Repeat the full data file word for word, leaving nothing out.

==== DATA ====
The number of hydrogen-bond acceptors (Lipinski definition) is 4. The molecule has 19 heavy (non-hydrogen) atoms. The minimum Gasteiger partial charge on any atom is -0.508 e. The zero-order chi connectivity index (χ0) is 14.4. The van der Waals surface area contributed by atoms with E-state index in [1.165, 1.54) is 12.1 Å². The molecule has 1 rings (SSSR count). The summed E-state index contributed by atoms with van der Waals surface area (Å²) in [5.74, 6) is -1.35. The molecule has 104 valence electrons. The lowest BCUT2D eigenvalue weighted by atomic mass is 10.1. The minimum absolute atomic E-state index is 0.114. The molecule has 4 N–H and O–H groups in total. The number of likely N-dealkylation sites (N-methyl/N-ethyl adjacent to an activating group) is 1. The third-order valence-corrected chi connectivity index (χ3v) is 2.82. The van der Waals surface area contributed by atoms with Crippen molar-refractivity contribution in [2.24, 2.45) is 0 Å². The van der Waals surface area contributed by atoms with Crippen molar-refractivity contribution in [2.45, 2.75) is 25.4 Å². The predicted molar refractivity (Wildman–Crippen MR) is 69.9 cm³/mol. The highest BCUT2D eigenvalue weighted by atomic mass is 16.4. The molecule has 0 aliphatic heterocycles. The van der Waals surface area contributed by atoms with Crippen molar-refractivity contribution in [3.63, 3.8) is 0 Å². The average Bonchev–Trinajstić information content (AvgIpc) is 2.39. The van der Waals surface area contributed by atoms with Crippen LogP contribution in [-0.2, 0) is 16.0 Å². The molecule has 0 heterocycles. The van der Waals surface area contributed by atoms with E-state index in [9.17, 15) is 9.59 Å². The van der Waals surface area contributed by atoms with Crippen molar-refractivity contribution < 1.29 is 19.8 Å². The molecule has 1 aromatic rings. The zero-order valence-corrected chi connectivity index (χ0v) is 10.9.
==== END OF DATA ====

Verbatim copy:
The number of hydrogen-bond acceptors (Lipinski definition) is 4. The molecule has 19 heavy (non-hydrogen) atoms. The minimum Gasteiger partial charge on any atom is -0.508 e. The zero-order chi connectivity index (χ0) is 14.4. The van der Waals surface area contributed by atoms with E-state index in [1.165, 1.54) is 12.1 Å². The molecule has 1 rings (SSSR count). The summed E-state index contributed by atoms with van der Waals surface area (Å²) in [5.74, 6) is -1.35. The molecule has 104 valence electrons. The lowest BCUT2D eigenvalue weighted by atomic mass is 10.1. The minimum absolute atomic E-state index is 0.114. The molecule has 4 N–H and O–H groups in total. The number of likely N-dealkylation sites (N-methyl/N-ethyl adjacent to an activating group) is 1. The third-order valence-corrected chi connectivity index (χ3v) is 2.82. The van der Waals surface area contributed by atoms with Crippen molar-refractivity contribution in [2.24, 2.45) is 0 Å². The van der Waals surface area contributed by atoms with Crippen molar-refractivity contribution in [2.45, 2.75) is 25.4 Å². The predicted molar refractivity (Wildman–Crippen MR) is 69.9 cm³/mol. The highest BCUT2D eigenvalue weighted by atomic mass is 16.4. The molecule has 0 aliphatic heterocycles. The van der Waals surface area contributed by atoms with Crippen molar-refractivity contribution in [3.63, 3.8) is 0 Å². The average Bonchev–Trinajstić information content (AvgIpc) is 2.39. The van der Waals surface area contributed by atoms with Crippen LogP contribution in [-0.2, 0) is 16.0 Å². The molecule has 0 heterocycles. The van der Waals surface area contributed by atoms with E-state index in [9.17, 15) is 9.59 Å². The van der Waals surface area contributed by atoms with Crippen molar-refractivity contribution < 1.29 is 19.8 Å². The molecule has 1 aromatic rings. The zero-order valence-corrected chi connectivity index (χ0v) is 10.9.